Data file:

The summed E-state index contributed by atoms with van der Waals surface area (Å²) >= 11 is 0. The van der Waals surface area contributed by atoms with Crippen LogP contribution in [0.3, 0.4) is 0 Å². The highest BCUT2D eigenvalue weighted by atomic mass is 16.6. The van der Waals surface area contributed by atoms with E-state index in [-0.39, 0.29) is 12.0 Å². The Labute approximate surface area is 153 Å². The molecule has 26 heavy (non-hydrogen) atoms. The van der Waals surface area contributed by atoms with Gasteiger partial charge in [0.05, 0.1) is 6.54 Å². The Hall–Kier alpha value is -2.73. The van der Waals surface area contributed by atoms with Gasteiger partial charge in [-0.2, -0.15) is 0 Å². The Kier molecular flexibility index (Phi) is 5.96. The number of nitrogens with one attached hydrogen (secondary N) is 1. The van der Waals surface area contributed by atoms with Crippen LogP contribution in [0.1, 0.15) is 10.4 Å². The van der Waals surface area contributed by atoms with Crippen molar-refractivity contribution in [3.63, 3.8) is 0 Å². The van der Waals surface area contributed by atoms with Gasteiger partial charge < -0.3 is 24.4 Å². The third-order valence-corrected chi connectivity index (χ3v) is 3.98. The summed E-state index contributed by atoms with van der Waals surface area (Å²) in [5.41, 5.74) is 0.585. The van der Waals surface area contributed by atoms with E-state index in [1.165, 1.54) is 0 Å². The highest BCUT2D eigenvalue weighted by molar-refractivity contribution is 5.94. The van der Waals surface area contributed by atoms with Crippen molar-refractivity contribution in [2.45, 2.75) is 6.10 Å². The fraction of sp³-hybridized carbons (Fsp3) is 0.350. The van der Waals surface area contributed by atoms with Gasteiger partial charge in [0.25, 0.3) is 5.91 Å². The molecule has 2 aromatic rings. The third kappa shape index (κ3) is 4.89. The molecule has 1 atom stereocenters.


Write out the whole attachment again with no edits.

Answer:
The summed E-state index contributed by atoms with van der Waals surface area (Å²) >= 11 is 0. The van der Waals surface area contributed by atoms with Crippen LogP contribution in [0.3, 0.4) is 0 Å². The highest BCUT2D eigenvalue weighted by atomic mass is 16.6. The van der Waals surface area contributed by atoms with E-state index in [-0.39, 0.29) is 12.0 Å². The Labute approximate surface area is 153 Å². The molecule has 26 heavy (non-hydrogen) atoms. The van der Waals surface area contributed by atoms with Gasteiger partial charge in [0.05, 0.1) is 6.54 Å². The Hall–Kier alpha value is -2.73. The van der Waals surface area contributed by atoms with Gasteiger partial charge in [-0.2, -0.15) is 0 Å². The Kier molecular flexibility index (Phi) is 5.96. The number of nitrogens with one attached hydrogen (secondary N) is 1. The van der Waals surface area contributed by atoms with Crippen LogP contribution in [0.1, 0.15) is 10.4 Å². The van der Waals surface area contributed by atoms with Crippen molar-refractivity contribution in [3.63, 3.8) is 0 Å². The van der Waals surface area contributed by atoms with Gasteiger partial charge < -0.3 is 24.4 Å². The third-order valence-corrected chi connectivity index (χ3v) is 3.98. The summed E-state index contributed by atoms with van der Waals surface area (Å²) in [5.41, 5.74) is 0.585. The van der Waals surface area contributed by atoms with E-state index in [1.165, 1.54) is 0 Å². The highest BCUT2D eigenvalue weighted by molar-refractivity contribution is 5.94. The van der Waals surface area contributed by atoms with Crippen molar-refractivity contribution in [2.45, 2.75) is 6.10 Å². The fraction of sp³-hybridized carbons (Fsp3) is 0.350. The van der Waals surface area contributed by atoms with Gasteiger partial charge in [0.25, 0.3) is 5.91 Å². The molecule has 2 aromatic rings. The third kappa shape index (κ3) is 4.89. The molecule has 1 atom stereocenters.